34. 34.

    Arbabi, A., Horie, Y., Ball, A. J., Bagheri, M. & Faraon, A. Subwavelength-thick lenses with high numerical apertures and large efficiency based on high-contrast transmitarrays. Nat. Commun. 6, 7069 (2015).

  35. 35.

    Wang, P., Mohammad, N. & Menon, R. Chromatic-aberration-corrected diffractive lenses for ultra-broadband focusing. Sci. Rep. 6, 21545 (2016).

  36. 36.

    Li, Y. et al. Achromatic flat optical components via compensation between structure and material dispersions. Sci. Rep. 6, 19885 (2016).

  37. 37.

    Devlin, R. C., Khorasaninejad, M., Chen, W. T., Oh, J. & Capasso, F. Broadband high-efficiency dielectric metasurfaces for the visible spectrum. Proc. Natl. Acad. Sci. USA 113, 10473–10478 (2016).

  38. 38.

    Goldys, E. M. et al. Analysis of the red optical emission in cubic GaN grown by molecular-beam epitaxy. Phys. Rev. B 60, 5464–5469 (1999).

  39. 39.

    Ng, R. et al. Light Field Photography with a Hand-Held Plenoptic Camera Stanford University Computer Science Tech Report CSTR 2005-02 (Stanford Univ., 2005).

Download references

Acknowledgements

The authors acknowledge financial support from The National Key R&D Program of China (2017YFA0303700, 2016YFA0202103), National Natural Science Foundation of China (no. 11674167, 11621091, 11774164, 11322439), Ministry of Science and Technology, Taiwan (grant no. MOST-106-2745-M-002-003-ASP) and Academia Sinica (grant no. AS-103-TP-A06). T.L. thanks the support from Dengfeng Project B of Nanjing University. The authors are also grateful to the National Center for Theoretical Sciences, NEMS Research Center of National Taiwan University, National Center for High-Performance Computing, Taiwan, and Research Center for Applied Sciences, Academia Sinica, Taiwan for their support.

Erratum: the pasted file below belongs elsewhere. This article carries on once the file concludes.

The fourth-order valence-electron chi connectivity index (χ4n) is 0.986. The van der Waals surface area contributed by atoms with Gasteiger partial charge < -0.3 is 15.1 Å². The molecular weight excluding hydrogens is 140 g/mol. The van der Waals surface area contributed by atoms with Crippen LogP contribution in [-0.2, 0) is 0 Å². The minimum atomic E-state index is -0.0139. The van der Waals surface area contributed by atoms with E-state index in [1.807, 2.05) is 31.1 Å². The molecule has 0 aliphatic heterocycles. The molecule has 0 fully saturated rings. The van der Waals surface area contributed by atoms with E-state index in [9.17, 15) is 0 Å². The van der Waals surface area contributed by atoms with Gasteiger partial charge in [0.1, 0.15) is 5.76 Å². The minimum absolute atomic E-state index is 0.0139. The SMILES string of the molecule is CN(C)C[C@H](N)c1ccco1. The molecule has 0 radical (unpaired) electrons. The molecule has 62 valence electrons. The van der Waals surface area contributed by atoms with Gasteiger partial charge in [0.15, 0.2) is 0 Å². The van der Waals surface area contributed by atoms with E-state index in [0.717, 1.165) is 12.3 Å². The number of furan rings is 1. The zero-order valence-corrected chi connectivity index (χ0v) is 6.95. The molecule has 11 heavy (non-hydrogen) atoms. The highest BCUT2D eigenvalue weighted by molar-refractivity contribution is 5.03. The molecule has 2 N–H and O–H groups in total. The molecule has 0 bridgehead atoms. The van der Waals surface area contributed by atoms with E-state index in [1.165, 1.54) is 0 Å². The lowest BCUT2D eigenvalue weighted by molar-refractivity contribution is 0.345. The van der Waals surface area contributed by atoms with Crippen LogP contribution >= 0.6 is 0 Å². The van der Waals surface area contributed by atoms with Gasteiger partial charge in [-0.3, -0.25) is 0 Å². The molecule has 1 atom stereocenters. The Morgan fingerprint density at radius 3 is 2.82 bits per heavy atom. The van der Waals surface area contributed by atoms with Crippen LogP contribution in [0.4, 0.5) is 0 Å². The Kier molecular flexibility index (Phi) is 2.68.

Author information

S.W. and P.C.W. developed the theoretical aspects, performed the numerical design, optical measurement and data analysis, and wrote the manuscript. V.-C.S. performed the sample preparation. Y.-C.L., M.-K.C. and H.Y.K. built up the optical system for measurement. B.H.C., Y.H.C. and T.-T.H. performed the numerical simulation and data analysis. J.-H.W., R.-M.L. and C.-H.K. provided GaN film and performed the sample preparation. T.L., Z.W. and S.Z. organized the project, designed experiments, analysed the results and prepared the manuscripts. D.P.T. organized the project, designed and developed the theoretical model, numerical design and optical measurement, analysed the results and prepared the manuscript. All authors discussed the results and commented on the manuscript.

Competing interests

The authors declare no competing financial interests.

Correspondence to Din Ping Tsai.

Supplementary information

  1. Supplementary Information

    Supplementary Figures 1–9 and Supplementary Tables 1–2.

Rights and permissions

To obtain permission to re-use content from this article visit RightsLink.

About this article

Further reading

Fig. 1: IRUEs for a broadband achromatic metalens in the visible light region.
Fig. 2: Experimental verification of achromatic metalenses.
Fig. 3: Performance of broadband achromatic metalens.
Fig. 4: Imaging using a visible achromatic metalens with NA = 0.106.